than one million people in the United States over the past two years, but more than 338,000 of those lives could have been saved if the country had a universal single-payer healthcare system such as Medicare for All, according to new peer-reviewed research published Monday in Proceedings of the National Academy of Sciences.
Unnecessary costs and preventable deaths were already rampant in the U.S. before the coronavirus took hold, but the ongoing pandemic has further exposed and exacerbated the many preexisting inequalities that have contributed to exceptionally high mortality compared with other high-income countries.
Universal single-payer healthcare, which the study calls "fundamental to pandemic preparedness," could have prevented 338,594 Covid-19 deaths in the U.S. from the beginning of the public health emergency to mid-March 2022. Researchers estimate that if everyone in the country was provided with comprehensive care for free at the point of service, 131,438 people who died from Covid-19 could have been spared in 2020 alone, and roughly 80,000 people with other diseases could have been saved that year. More than 207,000 additional Covid-19 deaths could have been averted in 2021 and the first three months of this year.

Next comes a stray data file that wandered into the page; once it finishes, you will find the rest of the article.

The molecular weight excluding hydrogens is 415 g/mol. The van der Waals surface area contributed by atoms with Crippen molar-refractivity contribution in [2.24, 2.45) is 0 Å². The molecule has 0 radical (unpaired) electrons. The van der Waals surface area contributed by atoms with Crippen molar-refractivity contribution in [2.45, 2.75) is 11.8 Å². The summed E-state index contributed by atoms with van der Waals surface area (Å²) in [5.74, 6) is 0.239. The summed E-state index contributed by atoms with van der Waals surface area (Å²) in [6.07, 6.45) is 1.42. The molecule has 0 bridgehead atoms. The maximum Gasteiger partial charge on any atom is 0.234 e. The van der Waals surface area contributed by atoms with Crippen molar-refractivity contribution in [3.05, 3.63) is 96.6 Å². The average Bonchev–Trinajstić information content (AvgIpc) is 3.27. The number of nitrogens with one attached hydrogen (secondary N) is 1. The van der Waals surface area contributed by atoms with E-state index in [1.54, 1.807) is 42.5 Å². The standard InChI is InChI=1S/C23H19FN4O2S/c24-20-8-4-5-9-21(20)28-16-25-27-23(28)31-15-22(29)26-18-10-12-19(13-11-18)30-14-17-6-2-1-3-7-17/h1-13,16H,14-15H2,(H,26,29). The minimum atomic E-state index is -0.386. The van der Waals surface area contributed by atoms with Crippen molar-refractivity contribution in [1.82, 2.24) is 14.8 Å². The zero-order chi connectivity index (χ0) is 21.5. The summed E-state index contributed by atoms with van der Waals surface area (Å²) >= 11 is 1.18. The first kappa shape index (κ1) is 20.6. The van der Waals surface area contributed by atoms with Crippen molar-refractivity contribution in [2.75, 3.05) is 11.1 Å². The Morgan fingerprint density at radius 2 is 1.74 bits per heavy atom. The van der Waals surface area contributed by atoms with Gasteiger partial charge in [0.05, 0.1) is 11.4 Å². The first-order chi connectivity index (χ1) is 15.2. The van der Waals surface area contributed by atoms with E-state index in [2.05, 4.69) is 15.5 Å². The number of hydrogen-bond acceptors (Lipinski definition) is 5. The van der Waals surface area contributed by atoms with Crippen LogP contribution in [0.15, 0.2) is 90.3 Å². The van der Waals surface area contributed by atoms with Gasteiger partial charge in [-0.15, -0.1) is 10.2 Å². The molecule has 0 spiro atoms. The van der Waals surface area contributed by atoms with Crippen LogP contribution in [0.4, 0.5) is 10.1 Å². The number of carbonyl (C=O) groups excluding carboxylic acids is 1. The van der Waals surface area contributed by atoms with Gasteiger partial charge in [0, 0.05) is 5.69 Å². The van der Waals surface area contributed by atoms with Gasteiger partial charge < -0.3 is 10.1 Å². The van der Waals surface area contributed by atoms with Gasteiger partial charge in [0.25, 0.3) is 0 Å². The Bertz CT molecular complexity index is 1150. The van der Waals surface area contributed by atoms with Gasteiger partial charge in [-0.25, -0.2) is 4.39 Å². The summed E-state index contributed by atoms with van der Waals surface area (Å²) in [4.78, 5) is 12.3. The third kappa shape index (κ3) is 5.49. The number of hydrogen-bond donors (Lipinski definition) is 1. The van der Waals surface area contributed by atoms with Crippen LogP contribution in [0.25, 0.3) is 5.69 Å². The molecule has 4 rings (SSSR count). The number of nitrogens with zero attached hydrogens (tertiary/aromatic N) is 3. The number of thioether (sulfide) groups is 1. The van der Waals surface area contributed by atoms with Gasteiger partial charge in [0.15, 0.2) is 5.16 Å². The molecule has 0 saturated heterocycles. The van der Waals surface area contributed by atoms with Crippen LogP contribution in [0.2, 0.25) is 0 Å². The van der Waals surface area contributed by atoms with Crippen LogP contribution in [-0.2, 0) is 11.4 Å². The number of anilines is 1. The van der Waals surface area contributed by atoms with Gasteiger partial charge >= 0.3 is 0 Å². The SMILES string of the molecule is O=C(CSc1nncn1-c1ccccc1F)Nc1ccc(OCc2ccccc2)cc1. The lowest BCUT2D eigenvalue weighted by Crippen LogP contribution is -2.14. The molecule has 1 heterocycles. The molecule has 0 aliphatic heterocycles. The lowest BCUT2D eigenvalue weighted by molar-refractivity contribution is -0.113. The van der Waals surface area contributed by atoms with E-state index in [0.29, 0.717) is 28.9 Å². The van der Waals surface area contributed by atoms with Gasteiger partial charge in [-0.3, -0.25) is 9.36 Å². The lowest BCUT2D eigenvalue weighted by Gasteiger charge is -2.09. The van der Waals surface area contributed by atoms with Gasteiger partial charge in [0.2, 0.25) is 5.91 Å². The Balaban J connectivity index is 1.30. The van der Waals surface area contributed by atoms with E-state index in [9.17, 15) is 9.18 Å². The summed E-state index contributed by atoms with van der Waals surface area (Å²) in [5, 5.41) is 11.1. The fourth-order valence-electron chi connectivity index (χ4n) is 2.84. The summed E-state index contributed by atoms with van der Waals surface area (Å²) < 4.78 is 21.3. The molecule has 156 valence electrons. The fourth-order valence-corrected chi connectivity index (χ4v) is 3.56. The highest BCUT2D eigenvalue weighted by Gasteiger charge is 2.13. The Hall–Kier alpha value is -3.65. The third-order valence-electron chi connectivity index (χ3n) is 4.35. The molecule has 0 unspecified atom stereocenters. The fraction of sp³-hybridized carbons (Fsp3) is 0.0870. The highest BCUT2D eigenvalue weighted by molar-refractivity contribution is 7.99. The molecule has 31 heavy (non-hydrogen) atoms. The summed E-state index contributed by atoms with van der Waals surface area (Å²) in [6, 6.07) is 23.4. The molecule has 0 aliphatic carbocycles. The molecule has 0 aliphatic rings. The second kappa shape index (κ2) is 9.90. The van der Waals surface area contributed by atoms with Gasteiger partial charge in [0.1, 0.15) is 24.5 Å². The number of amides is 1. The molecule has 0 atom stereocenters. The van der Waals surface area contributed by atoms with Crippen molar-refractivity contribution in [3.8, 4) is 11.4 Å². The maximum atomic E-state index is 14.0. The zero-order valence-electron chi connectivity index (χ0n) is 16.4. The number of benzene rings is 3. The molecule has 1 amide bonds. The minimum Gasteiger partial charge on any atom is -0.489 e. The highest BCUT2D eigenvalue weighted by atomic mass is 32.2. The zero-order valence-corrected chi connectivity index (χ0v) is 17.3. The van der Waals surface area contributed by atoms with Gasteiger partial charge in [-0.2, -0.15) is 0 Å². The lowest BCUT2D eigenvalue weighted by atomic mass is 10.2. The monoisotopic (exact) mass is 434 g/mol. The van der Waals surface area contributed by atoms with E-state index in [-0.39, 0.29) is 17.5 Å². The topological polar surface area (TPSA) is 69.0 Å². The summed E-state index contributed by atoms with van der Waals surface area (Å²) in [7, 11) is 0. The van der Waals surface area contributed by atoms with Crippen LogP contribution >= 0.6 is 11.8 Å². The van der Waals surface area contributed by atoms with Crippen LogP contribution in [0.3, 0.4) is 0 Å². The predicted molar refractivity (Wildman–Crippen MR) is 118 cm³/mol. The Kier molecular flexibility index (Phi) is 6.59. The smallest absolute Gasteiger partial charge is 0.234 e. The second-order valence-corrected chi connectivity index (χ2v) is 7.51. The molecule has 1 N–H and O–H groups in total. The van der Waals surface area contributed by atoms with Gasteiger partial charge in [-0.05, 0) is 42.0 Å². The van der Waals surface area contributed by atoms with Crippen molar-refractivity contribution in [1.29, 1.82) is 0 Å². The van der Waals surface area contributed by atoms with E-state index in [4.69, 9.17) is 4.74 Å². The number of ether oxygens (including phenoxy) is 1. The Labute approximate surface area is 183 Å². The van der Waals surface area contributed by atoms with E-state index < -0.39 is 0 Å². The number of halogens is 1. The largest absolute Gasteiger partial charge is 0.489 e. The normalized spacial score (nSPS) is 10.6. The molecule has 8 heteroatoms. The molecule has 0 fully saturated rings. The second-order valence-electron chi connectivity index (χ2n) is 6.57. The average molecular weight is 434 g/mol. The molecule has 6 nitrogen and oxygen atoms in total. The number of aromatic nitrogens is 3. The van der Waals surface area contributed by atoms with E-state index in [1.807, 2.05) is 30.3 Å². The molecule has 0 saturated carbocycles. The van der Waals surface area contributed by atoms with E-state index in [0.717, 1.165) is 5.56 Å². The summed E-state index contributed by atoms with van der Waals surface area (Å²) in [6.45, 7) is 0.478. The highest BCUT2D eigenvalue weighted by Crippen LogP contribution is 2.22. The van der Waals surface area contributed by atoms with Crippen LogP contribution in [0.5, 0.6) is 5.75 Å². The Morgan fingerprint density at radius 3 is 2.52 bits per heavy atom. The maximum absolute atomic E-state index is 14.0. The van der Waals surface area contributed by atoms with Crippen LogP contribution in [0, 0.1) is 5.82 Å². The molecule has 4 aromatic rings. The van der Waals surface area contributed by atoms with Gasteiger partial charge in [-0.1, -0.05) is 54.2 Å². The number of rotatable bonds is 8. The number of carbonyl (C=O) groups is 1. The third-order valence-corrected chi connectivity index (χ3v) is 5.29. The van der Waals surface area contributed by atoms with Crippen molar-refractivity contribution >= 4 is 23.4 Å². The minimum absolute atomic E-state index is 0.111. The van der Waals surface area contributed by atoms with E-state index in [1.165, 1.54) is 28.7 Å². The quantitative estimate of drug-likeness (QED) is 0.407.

the study's lead author Alison Galvani, director of the Center for Infectious Disease Modeling and Analysis at the Yale School of Public Health, told Scientific American. "Americans are needlessly losing lives ..."